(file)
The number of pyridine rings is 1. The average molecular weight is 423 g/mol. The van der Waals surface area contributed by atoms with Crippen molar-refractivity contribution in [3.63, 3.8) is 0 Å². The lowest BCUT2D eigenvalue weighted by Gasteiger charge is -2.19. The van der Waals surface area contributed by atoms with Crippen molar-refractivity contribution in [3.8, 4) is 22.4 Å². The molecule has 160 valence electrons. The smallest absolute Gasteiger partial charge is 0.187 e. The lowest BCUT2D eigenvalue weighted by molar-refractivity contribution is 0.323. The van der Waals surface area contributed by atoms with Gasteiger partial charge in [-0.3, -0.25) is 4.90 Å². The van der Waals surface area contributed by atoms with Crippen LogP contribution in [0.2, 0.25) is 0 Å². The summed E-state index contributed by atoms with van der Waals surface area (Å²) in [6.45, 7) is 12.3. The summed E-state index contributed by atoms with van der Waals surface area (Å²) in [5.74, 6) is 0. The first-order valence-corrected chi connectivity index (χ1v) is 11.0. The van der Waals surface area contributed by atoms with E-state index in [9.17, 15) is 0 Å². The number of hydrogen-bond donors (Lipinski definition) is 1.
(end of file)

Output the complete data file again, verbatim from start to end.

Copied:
The number of pyridine rings is 1. The average molecular weight is 423 g/mol. The van der Waals surface area contributed by atoms with Crippen molar-refractivity contribution in [3.63, 3.8) is 0 Å². The lowest BCUT2D eigenvalue weighted by Gasteiger charge is -2.19. The van der Waals surface area contributed by atoms with Crippen molar-refractivity contribution in [3.8, 4) is 22.4 Å². The molecule has 160 valence electrons. The smallest absolute Gasteiger partial charge is 0.187 e. The lowest BCUT2D eigenvalue weighted by molar-refractivity contribution is 0.323. The van der Waals surface area contributed by atoms with Gasteiger partial charge in [-0.3, -0.25) is 4.90 Å². The van der Waals surface area contributed by atoms with Crippen LogP contribution in [0.2, 0.25) is 0 Å². The summed E-state index contributed by atoms with van der Waals surface area (Å²) in [6.45, 7) is 12.3. The summed E-state index contributed by atoms with van der Waals surface area (Å²) in [5.74, 6) is 0. The first-order valence-corrected chi connectivity index (χ1v) is 11.0. The van der Waals surface area contributed by atoms with E-state index in [9.17, 15) is 0 Å². The number of hydrogen-bond donors (Lipinski definition) is 1.